Four valley organizations win Swift grants
Two Glenwood Springs-based organizations, the Garfield County Library Foundation and the Roaring Fork Conservancy, have won 2017 Bessie Minor Swift Foundation grants.
The foundation, formed by the owners and founder of Swift Communications, awards grants to programs that promote literacy, reading and writing skills as well as programs that focus on languages, sciences and interdisciplinary areas. Since 2008, more than $450,000 has been awarded to 165 organizations in the communities where Swift Communications conducts business.
The Post Independent and several other Western Slope news operations are part of Swift Communications.
This year, more than $73,000 has been awarded to 35 organizations.
The western Colorado winners:
• Literacy Outreach, Glenwood Springs, gets $2,640
Educational materials and learning aids will be used as part of a program for adult English-language learners. Professionally trained volunteer tutors will use books purchased with this money to teach basic reading, writing and math skills to more than 100 students in a one-on-one or family setting.
• Family Visitor Programs of Garfield County, Glenwood Springs, $2,000
Books and materials will be used as part of a “Read to Me” program incorporated into monthly scheduled home visits by staff members. Children will receive an age- and language-appropriate book, and parents will learn how to read to their children and why they should read to them. Money for these purchases is no longer available from other organizations.
• Garfield County Public Library Foundation, Rifle, $2,100
“Sensory story time” kits will be shared among six branch libraries. Utilized in conjunction with Every Child Ready to Read literacy components, these kits will support caregivers in becoming active participants in the learning process and can be used by multiple children at the same time.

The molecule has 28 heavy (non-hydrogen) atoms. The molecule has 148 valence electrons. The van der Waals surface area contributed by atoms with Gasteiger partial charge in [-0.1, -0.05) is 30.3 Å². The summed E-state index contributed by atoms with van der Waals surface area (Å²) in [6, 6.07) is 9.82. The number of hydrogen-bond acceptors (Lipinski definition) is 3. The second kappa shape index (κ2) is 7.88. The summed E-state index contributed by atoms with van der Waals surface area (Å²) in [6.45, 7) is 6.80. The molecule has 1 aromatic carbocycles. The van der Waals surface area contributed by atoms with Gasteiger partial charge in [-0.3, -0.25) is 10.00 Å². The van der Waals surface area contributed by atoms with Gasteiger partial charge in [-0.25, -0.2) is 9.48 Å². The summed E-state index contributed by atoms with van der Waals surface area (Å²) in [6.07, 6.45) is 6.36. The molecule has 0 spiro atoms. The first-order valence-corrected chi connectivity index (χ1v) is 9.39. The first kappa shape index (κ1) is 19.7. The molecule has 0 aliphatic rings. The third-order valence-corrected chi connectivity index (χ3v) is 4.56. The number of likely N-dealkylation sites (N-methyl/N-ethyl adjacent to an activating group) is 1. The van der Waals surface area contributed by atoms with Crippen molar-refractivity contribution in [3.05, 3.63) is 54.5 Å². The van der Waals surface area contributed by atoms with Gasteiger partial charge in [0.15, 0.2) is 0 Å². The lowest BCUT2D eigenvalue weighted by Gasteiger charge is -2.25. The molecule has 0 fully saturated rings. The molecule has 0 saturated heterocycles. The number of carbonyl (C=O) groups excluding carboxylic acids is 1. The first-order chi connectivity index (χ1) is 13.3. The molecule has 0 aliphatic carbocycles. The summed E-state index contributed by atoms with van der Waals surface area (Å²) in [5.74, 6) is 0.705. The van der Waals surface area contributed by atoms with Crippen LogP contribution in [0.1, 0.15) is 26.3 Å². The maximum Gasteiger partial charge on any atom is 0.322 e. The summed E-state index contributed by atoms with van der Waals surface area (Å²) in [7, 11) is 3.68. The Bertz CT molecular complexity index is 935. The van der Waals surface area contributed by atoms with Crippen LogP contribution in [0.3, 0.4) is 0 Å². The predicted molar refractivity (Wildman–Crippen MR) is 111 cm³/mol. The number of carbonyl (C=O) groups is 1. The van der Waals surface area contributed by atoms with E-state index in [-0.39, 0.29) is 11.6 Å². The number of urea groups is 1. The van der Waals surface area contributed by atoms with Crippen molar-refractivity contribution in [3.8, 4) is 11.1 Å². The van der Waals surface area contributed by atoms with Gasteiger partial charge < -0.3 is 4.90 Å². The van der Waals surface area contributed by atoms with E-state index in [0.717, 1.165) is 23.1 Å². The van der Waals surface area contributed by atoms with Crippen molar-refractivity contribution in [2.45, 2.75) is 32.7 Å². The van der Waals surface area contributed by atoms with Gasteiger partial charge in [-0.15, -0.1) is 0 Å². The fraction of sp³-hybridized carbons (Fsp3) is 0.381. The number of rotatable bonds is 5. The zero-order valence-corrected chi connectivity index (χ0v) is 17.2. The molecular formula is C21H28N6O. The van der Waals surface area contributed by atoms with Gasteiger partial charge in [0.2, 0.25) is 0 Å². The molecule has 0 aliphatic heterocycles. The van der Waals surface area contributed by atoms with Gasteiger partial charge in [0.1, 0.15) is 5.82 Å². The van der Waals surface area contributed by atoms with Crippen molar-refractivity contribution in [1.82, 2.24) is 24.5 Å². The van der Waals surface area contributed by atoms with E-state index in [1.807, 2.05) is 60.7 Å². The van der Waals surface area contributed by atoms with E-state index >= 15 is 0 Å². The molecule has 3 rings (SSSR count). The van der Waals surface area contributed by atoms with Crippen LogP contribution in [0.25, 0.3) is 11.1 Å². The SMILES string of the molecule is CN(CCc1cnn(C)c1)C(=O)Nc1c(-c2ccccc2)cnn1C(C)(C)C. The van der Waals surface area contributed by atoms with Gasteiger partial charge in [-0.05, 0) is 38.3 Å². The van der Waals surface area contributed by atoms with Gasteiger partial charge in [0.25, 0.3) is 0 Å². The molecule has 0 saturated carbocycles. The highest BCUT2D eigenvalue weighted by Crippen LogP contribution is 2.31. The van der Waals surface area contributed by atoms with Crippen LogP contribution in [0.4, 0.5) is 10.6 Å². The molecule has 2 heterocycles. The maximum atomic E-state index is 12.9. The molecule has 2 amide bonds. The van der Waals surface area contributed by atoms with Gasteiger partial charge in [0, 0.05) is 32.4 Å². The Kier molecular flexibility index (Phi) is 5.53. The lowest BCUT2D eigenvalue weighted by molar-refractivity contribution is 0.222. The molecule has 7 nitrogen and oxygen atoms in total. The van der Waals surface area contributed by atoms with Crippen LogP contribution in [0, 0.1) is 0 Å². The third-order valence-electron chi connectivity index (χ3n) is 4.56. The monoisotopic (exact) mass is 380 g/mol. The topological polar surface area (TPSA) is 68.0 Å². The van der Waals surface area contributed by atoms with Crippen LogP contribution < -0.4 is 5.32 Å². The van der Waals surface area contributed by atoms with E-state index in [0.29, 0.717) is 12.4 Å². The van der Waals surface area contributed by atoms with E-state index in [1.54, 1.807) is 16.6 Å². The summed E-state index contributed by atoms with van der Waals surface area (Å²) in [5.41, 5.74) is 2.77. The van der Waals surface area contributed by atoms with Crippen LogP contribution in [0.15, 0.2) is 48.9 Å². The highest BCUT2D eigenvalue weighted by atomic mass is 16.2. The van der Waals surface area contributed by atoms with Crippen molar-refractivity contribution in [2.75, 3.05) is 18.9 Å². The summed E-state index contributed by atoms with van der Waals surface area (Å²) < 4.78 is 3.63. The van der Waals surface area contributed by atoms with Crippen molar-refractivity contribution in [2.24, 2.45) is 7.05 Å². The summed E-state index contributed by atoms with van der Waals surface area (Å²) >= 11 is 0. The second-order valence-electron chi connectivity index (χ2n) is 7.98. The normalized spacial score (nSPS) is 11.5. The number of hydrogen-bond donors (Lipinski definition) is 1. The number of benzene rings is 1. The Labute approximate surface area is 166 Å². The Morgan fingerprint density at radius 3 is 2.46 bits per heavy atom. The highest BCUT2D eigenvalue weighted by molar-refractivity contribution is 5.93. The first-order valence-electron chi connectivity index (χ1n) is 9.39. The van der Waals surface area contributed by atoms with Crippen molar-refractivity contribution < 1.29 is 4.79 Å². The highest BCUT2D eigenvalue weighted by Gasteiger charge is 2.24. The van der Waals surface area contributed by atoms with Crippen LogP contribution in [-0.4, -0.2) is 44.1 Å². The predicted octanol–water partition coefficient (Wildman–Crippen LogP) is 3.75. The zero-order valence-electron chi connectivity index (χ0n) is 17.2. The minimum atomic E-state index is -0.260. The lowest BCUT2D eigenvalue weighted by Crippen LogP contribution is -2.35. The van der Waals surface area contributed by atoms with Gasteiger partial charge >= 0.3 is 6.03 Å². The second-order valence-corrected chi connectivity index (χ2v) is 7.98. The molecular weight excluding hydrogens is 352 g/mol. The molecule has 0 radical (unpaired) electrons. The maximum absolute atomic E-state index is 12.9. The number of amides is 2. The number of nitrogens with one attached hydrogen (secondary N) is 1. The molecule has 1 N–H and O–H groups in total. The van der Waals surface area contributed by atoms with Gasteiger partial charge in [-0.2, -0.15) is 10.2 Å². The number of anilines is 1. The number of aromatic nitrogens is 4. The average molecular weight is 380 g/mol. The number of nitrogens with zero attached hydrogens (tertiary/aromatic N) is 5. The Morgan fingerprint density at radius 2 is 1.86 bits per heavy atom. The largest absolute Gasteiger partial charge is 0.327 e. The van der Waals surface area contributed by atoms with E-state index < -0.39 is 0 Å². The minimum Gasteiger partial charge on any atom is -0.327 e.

• Roaring Fork Conservancy, Basalt, $3,000
This program incorporates art, science and literacy utilizing a self-published children’s book about the American dipper, an indicator species for healthy rivers. Money will assist with program delivery and will provide copies of the book to the schools and libraries that participate in the program. This book and accompanying programs will inspire over 400 students to become river stewards through the lens of art.
The deadline for 2017 grant applications was Feb. 15, and more than 175 applications were received. The foundation grant criteria calls for detail about the number of people who will be helped by the organization’s project and how significant a role the Bessie Minor Swift Foundation will play in the program. Applicants must provide a complete description of the project, including objectives and strategies to meet those objectives, explain how the project will be evaluated and submit a budget.
Recipients will report on their results and insights from their program once the projects are completed.
The foundation thanks the many groups that took the time and energy to apply and encourages those not selected to submit applications in the future. Applications will be accepted again starting Jan. 1, 2018, with a deadline of Feb. 15, 2018. For more information, visit http://www.bessieminorswift.org.
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Chef Hunter Hale went into business with his parents to bring an American bistro to Carbondale.